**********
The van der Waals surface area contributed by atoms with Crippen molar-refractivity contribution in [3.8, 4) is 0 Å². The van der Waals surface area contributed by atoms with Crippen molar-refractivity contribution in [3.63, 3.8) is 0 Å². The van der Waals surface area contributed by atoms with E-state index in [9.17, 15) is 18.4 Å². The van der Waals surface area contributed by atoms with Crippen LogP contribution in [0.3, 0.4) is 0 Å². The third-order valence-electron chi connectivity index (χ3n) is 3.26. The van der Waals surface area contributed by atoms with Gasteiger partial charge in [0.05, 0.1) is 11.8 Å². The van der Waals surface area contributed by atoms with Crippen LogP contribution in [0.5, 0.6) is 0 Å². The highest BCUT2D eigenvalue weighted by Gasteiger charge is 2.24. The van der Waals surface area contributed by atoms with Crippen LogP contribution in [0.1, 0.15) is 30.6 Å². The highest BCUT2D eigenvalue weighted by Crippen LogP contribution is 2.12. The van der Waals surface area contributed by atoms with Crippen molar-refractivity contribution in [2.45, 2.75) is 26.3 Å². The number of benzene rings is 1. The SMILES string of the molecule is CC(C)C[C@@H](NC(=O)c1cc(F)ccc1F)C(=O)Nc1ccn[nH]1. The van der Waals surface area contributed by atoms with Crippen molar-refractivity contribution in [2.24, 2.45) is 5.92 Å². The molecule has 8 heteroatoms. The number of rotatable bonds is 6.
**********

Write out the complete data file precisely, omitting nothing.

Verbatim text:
The van der Waals surface area contributed by atoms with Crippen molar-refractivity contribution in [3.8, 4) is 0 Å². The van der Waals surface area contributed by atoms with Crippen molar-refractivity contribution in [3.63, 3.8) is 0 Å². The van der Waals surface area contributed by atoms with E-state index in [9.17, 15) is 18.4 Å². The van der Waals surface area contributed by atoms with Crippen LogP contribution in [0.3, 0.4) is 0 Å². The third-order valence-electron chi connectivity index (χ3n) is 3.26. The van der Waals surface area contributed by atoms with Gasteiger partial charge in [0.05, 0.1) is 11.8 Å². The van der Waals surface area contributed by atoms with Crippen LogP contribution in [0.5, 0.6) is 0 Å². The highest BCUT2D eigenvalue weighted by Gasteiger charge is 2.24. The van der Waals surface area contributed by atoms with Crippen LogP contribution in [0.1, 0.15) is 30.6 Å². The highest BCUT2D eigenvalue weighted by Crippen LogP contribution is 2.12. The van der Waals surface area contributed by atoms with Crippen molar-refractivity contribution in [2.45, 2.75) is 26.3 Å². The number of benzene rings is 1. The SMILES string of the molecule is CC(C)C[C@@H](NC(=O)c1cc(F)ccc1F)C(=O)Nc1ccn[nH]1. The van der Waals surface area contributed by atoms with Crippen molar-refractivity contribution in [2.24, 2.45) is 5.92 Å². The molecule has 8 heteroatoms. The number of rotatable bonds is 6.